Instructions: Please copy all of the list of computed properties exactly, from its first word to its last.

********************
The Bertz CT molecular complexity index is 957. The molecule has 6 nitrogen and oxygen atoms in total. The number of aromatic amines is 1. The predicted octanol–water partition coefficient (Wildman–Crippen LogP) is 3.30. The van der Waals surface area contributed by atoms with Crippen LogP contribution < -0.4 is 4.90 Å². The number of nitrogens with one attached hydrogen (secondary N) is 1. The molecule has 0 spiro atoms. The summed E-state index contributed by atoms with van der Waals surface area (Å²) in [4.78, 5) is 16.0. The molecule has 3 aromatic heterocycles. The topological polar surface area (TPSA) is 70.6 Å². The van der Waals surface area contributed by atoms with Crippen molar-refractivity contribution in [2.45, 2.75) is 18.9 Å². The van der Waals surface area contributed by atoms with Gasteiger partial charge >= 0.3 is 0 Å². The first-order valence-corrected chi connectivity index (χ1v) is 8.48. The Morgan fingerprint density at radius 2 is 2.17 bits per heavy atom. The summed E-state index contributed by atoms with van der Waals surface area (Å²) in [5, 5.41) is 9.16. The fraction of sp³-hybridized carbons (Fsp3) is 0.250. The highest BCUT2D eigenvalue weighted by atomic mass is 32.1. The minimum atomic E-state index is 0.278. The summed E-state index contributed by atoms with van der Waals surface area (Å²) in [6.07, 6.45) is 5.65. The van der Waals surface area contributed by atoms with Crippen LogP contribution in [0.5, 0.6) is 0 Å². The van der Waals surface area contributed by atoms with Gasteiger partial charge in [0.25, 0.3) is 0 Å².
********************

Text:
The Bertz CT molecular complexity index is 957. The molecule has 6 nitrogen and oxygen atoms in total. The number of aromatic amines is 1. The predicted octanol–water partition coefficient (Wildman–Crippen LogP) is 3.30. The van der Waals surface area contributed by atoms with Crippen LogP contribution < -0.4 is 4.90 Å². The number of nitrogens with one attached hydrogen (secondary N) is 1. The molecule has 0 spiro atoms. The summed E-state index contributed by atoms with van der Waals surface area (Å²) in [4.78, 5) is 16.0. The molecule has 3 aromatic heterocycles. The topological polar surface area (TPSA) is 70.6 Å². The van der Waals surface area contributed by atoms with Crippen molar-refractivity contribution in [2.45, 2.75) is 18.9 Å². The van der Waals surface area contributed by atoms with Gasteiger partial charge >= 0.3 is 0 Å². The first-order valence-corrected chi connectivity index (χ1v) is 8.48. The Morgan fingerprint density at radius 2 is 2.17 bits per heavy atom. The summed E-state index contributed by atoms with van der Waals surface area (Å²) in [5, 5.41) is 9.16. The fraction of sp³-hybridized carbons (Fsp3) is 0.250. The highest BCUT2D eigenvalue weighted by atomic mass is 32.1. The minimum atomic E-state index is 0.278. The summed E-state index contributed by atoms with van der Waals surface area (Å²) in [6.07, 6.45) is 5.65. The van der Waals surface area contributed by atoms with Crippen LogP contribution in [0.5, 0.6) is 0 Å². The van der Waals surface area contributed by atoms with Gasteiger partial charge in [0.25, 0.3) is 0 Å².